The Pan American Association of Composers is an organization dedicated to the promotion of experimental contemporary music in the USA, Latin America and Europe. Its main motivation was dedication to the interests of American composers rather than European. Reactions to this music were not always favorable, in fact on many occasions audiences were hostile. Despite set backs, interests were aroused throughout the Western World. The Pan American Association of Composers was founded by Edward Varèse in 1928. It consisted exclusively of composers who were citizens of the countries of North, Central and South America.
“It is the hope of the association that the performance of North American works in Central and South America and of Central and South American works in the United States will promote wider mutual appreciation of the music of the different republics of America, and will stimulate composers to make still greater effort toward creating a distinctive music of the Western Hemisphere.”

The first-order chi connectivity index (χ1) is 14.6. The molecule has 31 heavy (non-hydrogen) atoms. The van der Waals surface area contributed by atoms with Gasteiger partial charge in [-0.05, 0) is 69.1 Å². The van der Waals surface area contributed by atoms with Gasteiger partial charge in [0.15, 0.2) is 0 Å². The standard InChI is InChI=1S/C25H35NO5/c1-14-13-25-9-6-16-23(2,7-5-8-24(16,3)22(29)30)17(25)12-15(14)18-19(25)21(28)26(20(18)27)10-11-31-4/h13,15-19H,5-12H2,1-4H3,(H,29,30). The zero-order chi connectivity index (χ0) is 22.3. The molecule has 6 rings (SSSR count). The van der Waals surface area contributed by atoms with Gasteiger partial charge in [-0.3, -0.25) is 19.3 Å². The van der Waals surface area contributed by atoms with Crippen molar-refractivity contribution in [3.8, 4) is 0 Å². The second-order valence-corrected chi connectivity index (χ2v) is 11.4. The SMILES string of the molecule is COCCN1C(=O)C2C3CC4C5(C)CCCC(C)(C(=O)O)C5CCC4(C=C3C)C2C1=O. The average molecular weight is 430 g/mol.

– Edward Varèse
The Pan American Association of Composers membership was considered just a formality, consisting of composers only, yet many that were active on behalf of the Association were predominantly concert performers. Its most represented works were those of Latin American composers and represents the first major promotion of twentieth century Latin American composers. Eventually the PAAC would be recognized after presenting concerts more regularly. Charles Ives would fund a trip to Paris with Nicolas Slonimsky as conductor. The first concert was not well received but as with all new things, people grew more receptive of this new music.
“For two hours Nicolas Slonimsky bore down on the Philharmonic musicians until they finally made no secret of their ugly disposition. For an hour and three quarters the public submitted to the noise. But after the cacophonous tumult of Arcana by Varèse, they lost patience. The pandemonium broke loose. It was understandable. Nobody’s ears can stand this music for any length of time. It has nothing to do with music. It does not shock and it does not amuse. It is simply senseless.”
Although the Pan American Association of Composers would die due to neglect, it still accomplished its goal of prompting the composition and performance of the distinctive music of the Americas. It may have never reached the reception it deserved, at least the PAAC’s efforts weren’t entirely in vain.
Jamille Brewster –
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Root, Deane L. “The Pan American Association of Composers (1928-1934)”. Anuario Interamericano de Investigacion Musical, 8 (1972): 49-70.